Put the fish, skin side down, in the pan of hot oil and press down with a spatula.  This will prevent the skin from buckling or curling. Sear for about 3 minutes until the skin is crispy and brown.


Turn the fish over and put the pan in the oven for about 2-3minutes.

Serve immediately. This is so delicious, and will really impress your family or guests.

Pepperoni Supreme Pizza


As I have said many times before, life is about balance.  We eat lots of salads, veggies, and lean proteins most of the time, but man do we love pizza! James and I firmly believe more is more when it comes to pizza, and I love adding lots of veggies.

You might notice, I have yet to post a dessert on here.  The truth is, we don’t really eat sweets in the Burke house. Neither of us has a big sweet tooth, so part of our balance is avoiding desserts. Plus, I really don’t like to bake.  Baking is more measured and scientific, and I have always felt cooking is an unrestricted expression of creativity.

When making homemade pizza, you don’t need to be a hero.  Almost all grocery stores sell pre-made pizza dough either made by the grocery or made by a local Italian restaurant.  You can even get pizza dough from a lot of Italian restaurants or pizzerias.  The point is, it doesn’t need to take your hours to kneed dough and let it rise. The pre-made dough I bought just needed to sit out for 1-2 hours in a bowl, and then I could spread it out by hand.


What you need for this pizza:

  • 1 ball of pizza dough
  • 2 cups pizza sauce (you can make or buy, put to you)
  • 2 balls burrata or mozzarella
  • 1/4 lb pepperoni
  • 1-2 jalapeños thinly sliced
  • 1-2 portobello mushrooms cubed
  • 1 cup cherry tomatoes halved
  • Extra Virgin Olive Oil for drizzle
  • salt and pepper to taste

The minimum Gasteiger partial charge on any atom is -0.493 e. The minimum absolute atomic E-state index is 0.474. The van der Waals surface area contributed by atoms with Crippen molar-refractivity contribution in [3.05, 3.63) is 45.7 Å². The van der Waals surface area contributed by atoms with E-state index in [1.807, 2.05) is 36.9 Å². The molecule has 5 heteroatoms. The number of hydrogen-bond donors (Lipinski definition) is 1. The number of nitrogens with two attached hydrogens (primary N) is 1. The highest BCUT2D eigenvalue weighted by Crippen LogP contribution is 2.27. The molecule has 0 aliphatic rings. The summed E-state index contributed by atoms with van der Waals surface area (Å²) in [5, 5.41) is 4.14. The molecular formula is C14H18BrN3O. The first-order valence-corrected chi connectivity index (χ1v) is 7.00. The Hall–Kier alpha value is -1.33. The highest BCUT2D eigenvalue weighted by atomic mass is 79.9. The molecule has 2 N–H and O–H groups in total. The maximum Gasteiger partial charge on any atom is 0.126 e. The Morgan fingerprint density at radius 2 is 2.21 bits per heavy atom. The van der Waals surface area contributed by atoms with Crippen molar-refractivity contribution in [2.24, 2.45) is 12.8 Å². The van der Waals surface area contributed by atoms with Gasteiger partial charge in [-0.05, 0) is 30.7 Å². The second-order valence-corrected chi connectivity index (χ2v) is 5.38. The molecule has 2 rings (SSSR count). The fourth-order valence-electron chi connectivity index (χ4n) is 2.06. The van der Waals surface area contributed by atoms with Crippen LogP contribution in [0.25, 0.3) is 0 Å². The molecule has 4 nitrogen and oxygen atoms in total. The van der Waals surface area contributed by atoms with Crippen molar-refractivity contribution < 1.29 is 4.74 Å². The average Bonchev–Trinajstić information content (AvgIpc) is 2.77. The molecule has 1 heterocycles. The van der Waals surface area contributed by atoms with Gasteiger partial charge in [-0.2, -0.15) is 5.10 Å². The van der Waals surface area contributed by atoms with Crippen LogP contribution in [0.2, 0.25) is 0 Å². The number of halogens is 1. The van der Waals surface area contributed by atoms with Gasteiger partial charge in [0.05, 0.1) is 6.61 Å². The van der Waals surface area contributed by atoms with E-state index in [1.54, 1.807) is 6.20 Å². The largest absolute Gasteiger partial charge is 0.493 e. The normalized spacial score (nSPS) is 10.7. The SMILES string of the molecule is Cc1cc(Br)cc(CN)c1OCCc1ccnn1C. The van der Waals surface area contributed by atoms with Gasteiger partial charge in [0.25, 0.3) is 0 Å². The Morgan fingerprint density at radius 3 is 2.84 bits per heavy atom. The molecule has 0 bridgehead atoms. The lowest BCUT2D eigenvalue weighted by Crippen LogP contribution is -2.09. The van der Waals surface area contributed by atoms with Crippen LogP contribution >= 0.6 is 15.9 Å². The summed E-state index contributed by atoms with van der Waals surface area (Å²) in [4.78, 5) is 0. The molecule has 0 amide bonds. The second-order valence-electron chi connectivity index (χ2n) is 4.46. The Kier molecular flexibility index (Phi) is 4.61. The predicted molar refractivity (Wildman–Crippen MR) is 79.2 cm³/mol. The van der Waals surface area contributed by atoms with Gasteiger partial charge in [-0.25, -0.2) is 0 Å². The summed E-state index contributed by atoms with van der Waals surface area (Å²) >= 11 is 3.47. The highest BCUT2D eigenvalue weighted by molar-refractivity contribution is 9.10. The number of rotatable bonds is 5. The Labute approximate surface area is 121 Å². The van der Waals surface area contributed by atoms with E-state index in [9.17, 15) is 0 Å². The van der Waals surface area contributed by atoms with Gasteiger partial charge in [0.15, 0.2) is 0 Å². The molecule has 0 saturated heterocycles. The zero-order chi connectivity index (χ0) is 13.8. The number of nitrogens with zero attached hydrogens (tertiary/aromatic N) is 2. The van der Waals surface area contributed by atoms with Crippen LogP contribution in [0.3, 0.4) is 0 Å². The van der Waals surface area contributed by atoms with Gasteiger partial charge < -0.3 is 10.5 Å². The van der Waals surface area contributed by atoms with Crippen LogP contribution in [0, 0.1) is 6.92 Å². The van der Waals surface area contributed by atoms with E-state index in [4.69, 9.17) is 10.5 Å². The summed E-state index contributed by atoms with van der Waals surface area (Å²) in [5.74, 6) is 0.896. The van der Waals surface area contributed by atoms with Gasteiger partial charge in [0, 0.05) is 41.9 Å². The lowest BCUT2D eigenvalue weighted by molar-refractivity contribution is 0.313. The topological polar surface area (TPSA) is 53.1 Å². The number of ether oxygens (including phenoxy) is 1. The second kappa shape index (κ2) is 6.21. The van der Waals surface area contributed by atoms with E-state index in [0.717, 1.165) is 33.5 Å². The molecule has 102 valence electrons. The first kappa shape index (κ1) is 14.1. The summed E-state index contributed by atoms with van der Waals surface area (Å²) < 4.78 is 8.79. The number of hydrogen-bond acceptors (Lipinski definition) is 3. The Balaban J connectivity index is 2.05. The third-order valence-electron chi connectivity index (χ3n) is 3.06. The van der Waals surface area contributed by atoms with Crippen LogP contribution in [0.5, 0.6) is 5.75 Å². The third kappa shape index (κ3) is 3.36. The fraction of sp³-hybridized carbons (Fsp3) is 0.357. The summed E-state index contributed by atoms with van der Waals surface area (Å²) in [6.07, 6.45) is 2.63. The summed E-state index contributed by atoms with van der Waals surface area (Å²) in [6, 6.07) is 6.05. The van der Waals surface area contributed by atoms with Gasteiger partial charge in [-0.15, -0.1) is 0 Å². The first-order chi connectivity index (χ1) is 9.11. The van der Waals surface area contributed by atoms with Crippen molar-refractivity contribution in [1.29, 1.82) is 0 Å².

Follow the instructions on your pizza dough.  Mine said allow to rise for 1-2 hours in an oiled bowl covered by a towel.

Pre-heat the oven to 450F.

Spread your pizza dough by hand or with a rolling pin on a lightly oiled baking sheet.

Cover the dough with as much sauce as you like, and then begin layering your toppings. Break up the burrata with your hands, and then layer on your meat and veggies. It is up to you how much or how little you want on your pizza.

Finally season with salt and pepper and drizzle with olive oil.

Bake in the oven for 10-12minutes on the bottom rack (keeping an eye on your pizza the whole time).

Remove from the oven and enjoy! The best part about using all fresh, high quality ingredients is that you don’t get the greasiness of delivery pizza, and you get to put any ingredients you like on it.

This is such a easy and affordable way to customize your pizza and save on some calories you would normally eat when ordering pizza. Plus you can get your kids involved, and it is a fun family activity!

Beet and Goat Cheese Salad


Though many of you are still fighting the heat, here in CT we’ve started cooling off. In order to “beet” the end of summer blues (see what I did there… moving on…), I am making an effort to eat colorful foods. And honestly, minus the current rainy conditions, we have had spectacular weather here! It has been mid 70s and crystal clear sunny skies, if that is fall in CT, I am all about it!

As we get into fall, root vegetables will become more and more of a weekly staple. I am not yet mentally prepared for this, but this pretty salad is a great introduction to fall veggies. I used red and golden beets, and they do actually each have their own flavor.  Golden beets are sweeter while red beets have that rich earthiness you come to expect.


What you need for this salad:

  • 2-3 of each golden beets and red beets
  • ½ cup balsamic vinegar
  • ½ cup good olive oil
  • 2 teaspoons Dijon mustard
  • Kosher salt and freshly ground black pepper
  • arugula
  • goat cheese (you can add as much or as little as you like)

When working with raw beets, you want to make sure to give them a good wash before boiling them.  Then, depending on the size of your beets, boil them whole for 45min to an hour. Like with potatoes, you will use a fork to see if they are soft, at which point they are done.